According submissive to them. For the women prison also

According
to Bruce Western and Megan Comfort, when men are incarcerated at such a high
ratio and are from targeted communities and/or race men and family suffer from
the imprisonment. In majority the first ones who end up suffering are the wives
but surprisingly as Megan Comfort shows there are times where they are actually
benefiting from their men being in prison. In Doing Time Together, Comfort puts the question of why women decide
to stay with men which are in prison. Many of the women whom say they either
have met the men through rehab programs or they have just been in the
relationship before they went into prison get the attention they want. These
women get one hundred percent of the attention from the men, they claim that
the men are nicer, more romantic and affectionate. These women are feel in more
control of their lives and they don’t have to be submissive to a man, the man
are submissive to them. For the women prison also works as a resource and a
rehab center for these men, they claim that this way their husbands stay off
drugs and the streets as well as from being abusive to the women. Yet for these
women who do have partners in prison and go visit them have to go through a
rigorous procedure, making it seem like they too are in a prison. Megan Comfort
writes about many of the events that happen in the “tube” as she calls it. She
writes that “the tube reminds me of a slave-holding tank”. Women and kids have
to go dressed a certain way, they cannot be “too dressed”. Mothers with babies
have to carry them the whole time they are there waiting since they cannot take
the strollers or any sort of item aside from the baby’s milk.

            But what happens when the amount of
men in prison is greater than in the communities? Bruce Western writes that
“growing numbers of female-headed families increased the risks of enduring
poverty for women and children. Growing up poor also raised a child’s risk of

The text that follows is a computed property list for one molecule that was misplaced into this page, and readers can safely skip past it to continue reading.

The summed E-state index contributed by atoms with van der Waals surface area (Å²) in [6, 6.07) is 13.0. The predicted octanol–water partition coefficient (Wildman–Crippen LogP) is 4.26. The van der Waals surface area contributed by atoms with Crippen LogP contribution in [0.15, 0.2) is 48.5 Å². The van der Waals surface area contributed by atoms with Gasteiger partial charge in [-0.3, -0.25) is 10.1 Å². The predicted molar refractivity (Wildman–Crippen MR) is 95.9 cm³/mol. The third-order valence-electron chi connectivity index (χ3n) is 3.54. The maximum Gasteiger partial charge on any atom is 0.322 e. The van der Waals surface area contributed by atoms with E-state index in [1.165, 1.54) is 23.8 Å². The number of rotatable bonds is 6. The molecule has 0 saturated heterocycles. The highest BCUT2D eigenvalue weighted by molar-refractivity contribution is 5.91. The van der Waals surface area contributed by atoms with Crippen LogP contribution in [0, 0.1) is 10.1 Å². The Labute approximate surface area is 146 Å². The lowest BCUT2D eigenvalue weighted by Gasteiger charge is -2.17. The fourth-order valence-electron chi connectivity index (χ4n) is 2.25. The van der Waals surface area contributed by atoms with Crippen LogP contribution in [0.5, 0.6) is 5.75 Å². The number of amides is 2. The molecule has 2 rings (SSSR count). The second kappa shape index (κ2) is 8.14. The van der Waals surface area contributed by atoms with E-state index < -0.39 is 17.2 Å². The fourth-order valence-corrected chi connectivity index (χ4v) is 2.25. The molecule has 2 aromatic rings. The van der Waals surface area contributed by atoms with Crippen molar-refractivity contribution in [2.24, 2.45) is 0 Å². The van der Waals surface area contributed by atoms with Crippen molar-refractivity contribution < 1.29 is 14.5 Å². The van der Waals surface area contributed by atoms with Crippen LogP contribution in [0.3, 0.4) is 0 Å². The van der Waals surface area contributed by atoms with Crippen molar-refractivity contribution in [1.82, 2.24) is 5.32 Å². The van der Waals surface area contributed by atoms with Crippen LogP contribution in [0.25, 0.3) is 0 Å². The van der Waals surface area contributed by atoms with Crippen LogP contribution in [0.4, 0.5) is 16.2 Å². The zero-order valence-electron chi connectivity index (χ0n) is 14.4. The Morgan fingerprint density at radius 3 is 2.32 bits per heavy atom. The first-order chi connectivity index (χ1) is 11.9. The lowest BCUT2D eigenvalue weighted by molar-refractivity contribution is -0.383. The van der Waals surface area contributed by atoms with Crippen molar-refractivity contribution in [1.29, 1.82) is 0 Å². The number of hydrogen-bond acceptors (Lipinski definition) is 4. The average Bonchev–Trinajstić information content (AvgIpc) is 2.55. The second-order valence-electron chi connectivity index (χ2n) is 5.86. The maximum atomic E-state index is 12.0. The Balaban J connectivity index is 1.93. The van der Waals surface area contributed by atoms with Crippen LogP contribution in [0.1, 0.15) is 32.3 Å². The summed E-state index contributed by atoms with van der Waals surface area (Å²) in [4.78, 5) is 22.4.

school failure, poor health, and delinquency”. In the 1980’s a researcher
traced the number of female-headed households in specific in the black
community. He found that there was a great decrease of “marriageable” men in
the poor urban neighborhoods. This is due to the high rates of incarceration and
mortality. This keeps forming a never ending cycle of men who once they get out
of prison are striped from all their rights as I said before. They cannot find
a job, they cannot support a family and the list goes on. Western speaks about
studies done which “examined the impact of men’s employment on marriage rates
and found that the unemployed are less likely to be married and that
joblessness can increase chances of divorce or separation”. The kids of these
men with criminal records tend to have little or no contact with their father
even when they are released. This leads to many children growing without a dad
and these children will go and involve in illegal activities and be punished
just how their father did. Once again we see the cycle going on here.  

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            In conclusion, America has become a
country where imprisoning people is more important than helping rehabilitating
them. Since the 1960s crime has been increasing significantly. Yet it has only
increased for minorities, in specific Blacks. This has affected many families
and communities making it a cycle for every male in a household have a great
chance of going into prison sometime in their lifetime. “By building more prisons,
severely criminalizing drug-related activity, mandating prison time, and
lengthening sentences, lawmakers chose a punitive course that abandoned the
long-standing ideal of rehabilitation” (Western, Bruce). Mass incarceration only
became common for poorly educated black men. Therefore, this added unemployment
and family instability to those with the least economic power and family
support. Today there are new policies being implemented and negative effects
keep getting worse. Even though it is very expensive to maintain a prison, many
corporations are receiving free labor and prisons employ thousands of people
throughout the U.S. Mass incarceration created a system of social inequality, “a
social structure in which social inequalities are self-sustaining and those at
the bottom have few prospects for upward mobility”.